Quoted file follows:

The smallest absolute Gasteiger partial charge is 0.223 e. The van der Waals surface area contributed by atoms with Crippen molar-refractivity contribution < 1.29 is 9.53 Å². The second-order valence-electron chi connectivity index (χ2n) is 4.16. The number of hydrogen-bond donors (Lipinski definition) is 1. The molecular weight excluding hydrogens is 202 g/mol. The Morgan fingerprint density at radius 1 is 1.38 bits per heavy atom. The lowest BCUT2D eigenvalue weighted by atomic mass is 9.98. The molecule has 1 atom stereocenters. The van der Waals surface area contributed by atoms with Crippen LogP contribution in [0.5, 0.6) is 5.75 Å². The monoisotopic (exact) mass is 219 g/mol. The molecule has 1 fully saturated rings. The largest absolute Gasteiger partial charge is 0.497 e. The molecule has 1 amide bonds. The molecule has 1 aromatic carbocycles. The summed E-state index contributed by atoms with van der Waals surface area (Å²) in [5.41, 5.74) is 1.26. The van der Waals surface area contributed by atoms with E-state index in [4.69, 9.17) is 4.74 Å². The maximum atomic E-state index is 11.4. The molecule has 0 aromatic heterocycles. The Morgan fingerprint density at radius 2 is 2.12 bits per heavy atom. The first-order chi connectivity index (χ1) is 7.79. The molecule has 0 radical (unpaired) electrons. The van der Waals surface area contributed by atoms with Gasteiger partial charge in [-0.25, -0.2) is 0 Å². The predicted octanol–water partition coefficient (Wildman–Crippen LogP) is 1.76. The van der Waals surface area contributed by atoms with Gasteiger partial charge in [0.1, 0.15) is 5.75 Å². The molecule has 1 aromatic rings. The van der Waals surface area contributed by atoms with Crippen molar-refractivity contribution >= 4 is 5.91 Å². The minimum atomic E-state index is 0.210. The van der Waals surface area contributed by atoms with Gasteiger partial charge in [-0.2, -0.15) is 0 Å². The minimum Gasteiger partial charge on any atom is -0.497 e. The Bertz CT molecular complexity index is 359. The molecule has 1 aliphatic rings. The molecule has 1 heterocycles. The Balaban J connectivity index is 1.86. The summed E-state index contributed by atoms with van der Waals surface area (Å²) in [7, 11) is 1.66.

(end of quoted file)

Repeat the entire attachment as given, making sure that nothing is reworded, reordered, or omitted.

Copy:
The smallest absolute Gasteiger partial charge is 0.223 e. The van der Waals surface area contributed by atoms with Crippen molar-refractivity contribution < 1.29 is 9.53 Å². The second-order valence-electron chi connectivity index (χ2n) is 4.16. The number of hydrogen-bond donors (Lipinski definition) is 1. The molecular weight excluding hydrogens is 202 g/mol. The Morgan fingerprint density at radius 1 is 1.38 bits per heavy atom. The lowest BCUT2D eigenvalue weighted by atomic mass is 9.98. The molecule has 1 atom stereocenters. The van der Waals surface area contributed by atoms with Crippen LogP contribution in [0.5, 0.6) is 5.75 Å². The monoisotopic (exact) mass is 219 g/mol. The molecule has 1 fully saturated rings. The largest absolute Gasteiger partial charge is 0.497 e. The molecule has 1 amide bonds. The molecule has 1 aromatic carbocycles. The summed E-state index contributed by atoms with van der Waals surface area (Å²) in [5.41, 5.74) is 1.26. The van der Waals surface area contributed by atoms with E-state index in [4.69, 9.17) is 4.74 Å². The maximum atomic E-state index is 11.4. The molecule has 0 aromatic heterocycles. The Morgan fingerprint density at radius 2 is 2.12 bits per heavy atom. The first-order chi connectivity index (χ1) is 7.79. The molecule has 0 radical (unpaired) electrons. The van der Waals surface area contributed by atoms with Gasteiger partial charge in [-0.25, -0.2) is 0 Å². The predicted octanol–water partition coefficient (Wildman–Crippen LogP) is 1.76. The van der Waals surface area contributed by atoms with Gasteiger partial charge in [0.1, 0.15) is 5.75 Å². The molecule has 1 aromatic rings. The van der Waals surface area contributed by atoms with Crippen molar-refractivity contribution >= 4 is 5.91 Å². The minimum atomic E-state index is 0.210. The van der Waals surface area contributed by atoms with Gasteiger partial charge in [-0.2, -0.15) is 0 Å². The minimum Gasteiger partial charge on any atom is -0.497 e. The Bertz CT molecular complexity index is 359. The molecule has 1 aliphatic rings. The molecule has 1 heterocycles. The Balaban J connectivity index is 1.86. The summed E-state index contributed by atoms with van der Waals surface area (Å²) in [7, 11) is 1.66.